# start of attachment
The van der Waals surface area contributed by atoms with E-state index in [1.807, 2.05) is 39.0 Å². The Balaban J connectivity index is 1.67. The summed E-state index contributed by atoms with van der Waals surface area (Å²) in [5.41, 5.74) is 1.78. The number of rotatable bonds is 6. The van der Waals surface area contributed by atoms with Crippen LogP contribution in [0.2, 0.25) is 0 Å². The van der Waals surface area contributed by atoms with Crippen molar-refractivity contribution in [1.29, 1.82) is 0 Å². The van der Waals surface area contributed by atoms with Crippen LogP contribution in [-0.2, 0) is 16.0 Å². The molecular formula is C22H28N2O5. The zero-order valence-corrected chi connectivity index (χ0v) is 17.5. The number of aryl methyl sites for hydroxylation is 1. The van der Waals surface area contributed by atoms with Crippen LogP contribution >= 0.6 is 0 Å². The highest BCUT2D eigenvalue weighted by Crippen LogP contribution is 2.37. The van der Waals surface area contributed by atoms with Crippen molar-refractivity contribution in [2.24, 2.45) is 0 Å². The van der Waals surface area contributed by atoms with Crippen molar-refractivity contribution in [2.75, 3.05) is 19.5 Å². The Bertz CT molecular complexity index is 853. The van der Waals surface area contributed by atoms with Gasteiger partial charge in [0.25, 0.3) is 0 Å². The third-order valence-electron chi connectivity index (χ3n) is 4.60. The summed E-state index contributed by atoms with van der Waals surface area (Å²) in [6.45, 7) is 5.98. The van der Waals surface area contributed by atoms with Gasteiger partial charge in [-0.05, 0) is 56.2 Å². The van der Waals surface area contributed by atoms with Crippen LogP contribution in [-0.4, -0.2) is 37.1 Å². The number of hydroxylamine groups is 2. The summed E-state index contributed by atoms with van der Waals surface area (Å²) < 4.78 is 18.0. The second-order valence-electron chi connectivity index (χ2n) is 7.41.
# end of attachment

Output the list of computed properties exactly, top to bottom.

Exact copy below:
The van der Waals surface area contributed by atoms with E-state index in [1.807, 2.05) is 39.0 Å². The Balaban J connectivity index is 1.67. The summed E-state index contributed by atoms with van der Waals surface area (Å²) in [5.41, 5.74) is 1.78. The number of rotatable bonds is 6. The van der Waals surface area contributed by atoms with Crippen LogP contribution in [0.2, 0.25) is 0 Å². The van der Waals surface area contributed by atoms with Crippen molar-refractivity contribution in [1.29, 1.82) is 0 Å². The van der Waals surface area contributed by atoms with Crippen LogP contribution in [-0.2, 0) is 16.0 Å². The molecular formula is C22H28N2O5. The zero-order valence-corrected chi connectivity index (χ0v) is 17.5. The number of aryl methyl sites for hydroxylation is 1. The van der Waals surface area contributed by atoms with Crippen LogP contribution >= 0.6 is 0 Å². The highest BCUT2D eigenvalue weighted by Crippen LogP contribution is 2.37. The van der Waals surface area contributed by atoms with Crippen molar-refractivity contribution in [2.24, 2.45) is 0 Å². The van der Waals surface area contributed by atoms with Crippen molar-refractivity contribution in [2.75, 3.05) is 19.5 Å². The Bertz CT molecular complexity index is 853. The van der Waals surface area contributed by atoms with Gasteiger partial charge in [0.25, 0.3) is 0 Å². The third-order valence-electron chi connectivity index (χ3n) is 4.60. The summed E-state index contributed by atoms with van der Waals surface area (Å²) in [6.45, 7) is 5.98. The van der Waals surface area contributed by atoms with Gasteiger partial charge in [-0.05, 0) is 56.2 Å². The van der Waals surface area contributed by atoms with Crippen LogP contribution in [-0.4, -0.2) is 37.1 Å². The number of hydroxylamine groups is 2. The summed E-state index contributed by atoms with van der Waals surface area (Å²) < 4.78 is 18.0. The second-order valence-electron chi connectivity index (χ2n) is 7.41.